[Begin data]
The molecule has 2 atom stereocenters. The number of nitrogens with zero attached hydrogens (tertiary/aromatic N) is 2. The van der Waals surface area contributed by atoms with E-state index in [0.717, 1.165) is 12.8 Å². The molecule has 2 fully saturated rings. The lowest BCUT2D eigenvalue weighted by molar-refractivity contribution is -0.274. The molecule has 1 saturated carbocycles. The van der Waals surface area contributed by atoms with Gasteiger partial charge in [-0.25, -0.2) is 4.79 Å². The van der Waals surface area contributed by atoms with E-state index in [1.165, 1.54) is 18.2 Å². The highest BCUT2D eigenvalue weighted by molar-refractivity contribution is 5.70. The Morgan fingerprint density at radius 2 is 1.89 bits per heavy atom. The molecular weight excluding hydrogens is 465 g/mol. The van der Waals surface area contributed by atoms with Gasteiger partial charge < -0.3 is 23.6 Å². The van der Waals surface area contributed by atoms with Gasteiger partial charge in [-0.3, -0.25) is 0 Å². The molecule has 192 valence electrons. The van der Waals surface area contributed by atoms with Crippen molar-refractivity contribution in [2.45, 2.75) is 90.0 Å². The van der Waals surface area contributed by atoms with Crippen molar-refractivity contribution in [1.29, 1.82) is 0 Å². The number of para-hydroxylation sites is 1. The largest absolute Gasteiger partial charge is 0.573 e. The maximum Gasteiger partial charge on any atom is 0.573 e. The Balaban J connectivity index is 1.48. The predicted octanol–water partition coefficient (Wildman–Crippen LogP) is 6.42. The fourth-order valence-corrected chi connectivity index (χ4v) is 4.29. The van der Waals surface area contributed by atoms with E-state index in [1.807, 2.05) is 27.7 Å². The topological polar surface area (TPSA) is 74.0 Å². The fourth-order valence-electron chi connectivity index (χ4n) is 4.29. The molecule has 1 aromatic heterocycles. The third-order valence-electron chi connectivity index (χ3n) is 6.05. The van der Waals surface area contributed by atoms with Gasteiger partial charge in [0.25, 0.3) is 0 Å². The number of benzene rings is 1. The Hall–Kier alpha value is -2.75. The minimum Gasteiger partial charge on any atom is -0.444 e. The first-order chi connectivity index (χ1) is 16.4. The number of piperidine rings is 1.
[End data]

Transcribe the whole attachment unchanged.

The molecule has 2 atom stereocenters. The number of nitrogens with zero attached hydrogens (tertiary/aromatic N) is 2. The van der Waals surface area contributed by atoms with E-state index in [0.717, 1.165) is 12.8 Å². The molecule has 2 fully saturated rings. The lowest BCUT2D eigenvalue weighted by molar-refractivity contribution is -0.274. The molecule has 1 saturated carbocycles. The van der Waals surface area contributed by atoms with Gasteiger partial charge in [-0.25, -0.2) is 4.79 Å². The van der Waals surface area contributed by atoms with E-state index in [1.165, 1.54) is 18.2 Å². The highest BCUT2D eigenvalue weighted by molar-refractivity contribution is 5.70. The Morgan fingerprint density at radius 2 is 1.89 bits per heavy atom. The molecular weight excluding hydrogens is 465 g/mol. The van der Waals surface area contributed by atoms with Gasteiger partial charge < -0.3 is 23.6 Å². The van der Waals surface area contributed by atoms with Gasteiger partial charge in [-0.3, -0.25) is 0 Å². The molecule has 192 valence electrons. The van der Waals surface area contributed by atoms with Crippen molar-refractivity contribution in [2.45, 2.75) is 90.0 Å². The van der Waals surface area contributed by atoms with Crippen molar-refractivity contribution in [1.29, 1.82) is 0 Å². The number of para-hydroxylation sites is 1. The largest absolute Gasteiger partial charge is 0.573 e. The maximum Gasteiger partial charge on any atom is 0.573 e. The Balaban J connectivity index is 1.48. The predicted octanol–water partition coefficient (Wildman–Crippen LogP) is 6.42. The fourth-order valence-corrected chi connectivity index (χ4v) is 4.29. The van der Waals surface area contributed by atoms with E-state index in [1.807, 2.05) is 27.7 Å². The topological polar surface area (TPSA) is 74.0 Å². The fourth-order valence-electron chi connectivity index (χ4n) is 4.29. The molecule has 1 aromatic heterocycles. The third-order valence-electron chi connectivity index (χ3n) is 6.05. The van der Waals surface area contributed by atoms with Gasteiger partial charge in [0.25, 0.3) is 0 Å². The number of benzene rings is 1. The Hall–Kier alpha value is -2.75. The minimum Gasteiger partial charge on any atom is -0.444 e. The first-order chi connectivity index (χ1) is 16.4. The number of piperidine rings is 1.